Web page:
Is your company starting to consider if it’s time to raise capital? If so, congratulations – this is a significant step in a startup’s lifecycle, and it can be an incredibly positive milestone for your business.
Securing investment in your company is a tricky process, and it’s something that should be carefully considered. You want to ensure that you’re inviting the right investors into your company. A poorly chosen investor combined with ill-fitting documentation can have long-lasting consequences for your company. There are many things to think about during this stage, so we’re going to take a closer look at how to retain control of your business with well-drafted terms, clear term sheets, subscription deeds, and shareholder agreements as you enter into a capital raise.
When should a startup raise capital?
There’s no easy answer to this question. If your company is ready to scale or expand, or if exponential growth is clearly visible on the horizon, it might be time to raise capital. Having these details ironed out and investors lined up may enable your company to grow without having to worry, “how do I get funded for a start-up?” When deciding if it’s time to raise capital, there are two schools of thought:
- Bootstrap for as long as possible:
If your company has the capacity to continue on without external funding, this can be beneficial down the track. As your business will be more developed, you may be able to raise money at a higher valuation, thus giving up less equity and control.
- Secure funding early:
If your company chooses to raise capital early and quickly, your business will have an increased capacity to scale and grow earlier and quicker. This can give a business the boost it needs for success, and keep you ahead of the competition.
Making this choice will depend on the circumstances and requirements of your business, and how quickly the business needs to grow in order to achieve momentum for success.
What sort of business plan is required for raising capital?
It’s tempting to look to other wildly successful startups and think, “what business plan did you use to get seed funding?” There’s no perfect formula for this. Your company should have a clear plan forward and the ability to answer critical questions likely to come from potential investors. If you’re ready to raise capital, ensure that you have prepared a solid pitch deck, budget forecasting, use case scenarios, and a robust dataroom with all legal and business records.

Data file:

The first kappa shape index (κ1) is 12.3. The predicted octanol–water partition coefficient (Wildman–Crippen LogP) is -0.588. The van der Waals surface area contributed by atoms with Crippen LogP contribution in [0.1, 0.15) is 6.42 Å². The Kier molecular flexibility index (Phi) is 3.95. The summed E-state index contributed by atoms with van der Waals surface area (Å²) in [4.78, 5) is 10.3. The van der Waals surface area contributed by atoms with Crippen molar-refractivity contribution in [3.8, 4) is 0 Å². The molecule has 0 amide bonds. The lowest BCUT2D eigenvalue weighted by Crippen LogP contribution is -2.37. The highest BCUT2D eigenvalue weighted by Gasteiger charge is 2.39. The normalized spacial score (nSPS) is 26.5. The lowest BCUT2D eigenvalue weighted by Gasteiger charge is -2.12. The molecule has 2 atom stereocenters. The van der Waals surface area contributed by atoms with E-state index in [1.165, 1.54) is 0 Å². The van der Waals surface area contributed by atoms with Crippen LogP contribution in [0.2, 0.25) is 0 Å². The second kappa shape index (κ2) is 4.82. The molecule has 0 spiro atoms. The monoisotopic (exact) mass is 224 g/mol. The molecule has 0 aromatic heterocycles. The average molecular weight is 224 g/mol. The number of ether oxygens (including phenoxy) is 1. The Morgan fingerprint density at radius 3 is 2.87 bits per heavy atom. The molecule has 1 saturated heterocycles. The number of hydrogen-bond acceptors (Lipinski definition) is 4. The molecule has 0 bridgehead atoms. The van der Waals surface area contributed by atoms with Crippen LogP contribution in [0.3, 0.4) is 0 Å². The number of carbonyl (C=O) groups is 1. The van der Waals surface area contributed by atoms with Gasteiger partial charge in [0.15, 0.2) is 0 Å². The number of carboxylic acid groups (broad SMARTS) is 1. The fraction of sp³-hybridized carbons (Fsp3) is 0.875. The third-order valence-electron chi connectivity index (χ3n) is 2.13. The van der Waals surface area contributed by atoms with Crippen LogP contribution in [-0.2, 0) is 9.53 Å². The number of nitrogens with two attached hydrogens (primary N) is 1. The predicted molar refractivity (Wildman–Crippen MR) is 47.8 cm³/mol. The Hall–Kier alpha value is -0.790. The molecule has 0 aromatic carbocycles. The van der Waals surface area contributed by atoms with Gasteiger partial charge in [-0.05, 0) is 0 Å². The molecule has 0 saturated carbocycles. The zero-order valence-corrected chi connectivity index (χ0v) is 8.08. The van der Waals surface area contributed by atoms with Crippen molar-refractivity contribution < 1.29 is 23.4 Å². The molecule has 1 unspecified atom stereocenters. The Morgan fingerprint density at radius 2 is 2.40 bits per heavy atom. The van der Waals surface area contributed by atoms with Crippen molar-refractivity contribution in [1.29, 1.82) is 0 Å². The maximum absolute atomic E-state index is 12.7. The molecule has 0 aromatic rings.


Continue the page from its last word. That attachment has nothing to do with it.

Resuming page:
What are the funding options?
If you’re ready to raise capital, there are five general ways this is done: a friends and family round; accelerator programs; crowd-funding; angel investors; and venture capital firms.
Consider the friends and family round as your first stop in the early days – consider reaching out to potential investors in your close networks. Depending on your contacts, this may be sufficient as a first funding step.
To grow your business, knowledge, connections, and investor relations, accelerator programs are a really good option that can also provide solid business learnings alongside financial support.
If you need the capital but not the hands-on business training, an angel investor or two can provide the boost required in early-to-mid development stages.
Crowd-funding can also be a great option if you have a product with mass consumer appeal and the likelihood of a viral hit.
Of course, venture capital firms are the backbone of the startup industry and they often represent the most appealing (at least financially) method of raising capital. However, please remember that many of these firms usually insist on seeing a solid proof of concept alongside a working business which is bringing in a viable revenue stream. Accordingly, we think that venture capital firms are more suited towards later rounds or more developed businesses.
Founders should be aware that there are legal formalities in a funding process, and legal advice is always recommended.
Once I’ve found an investor, what’s next?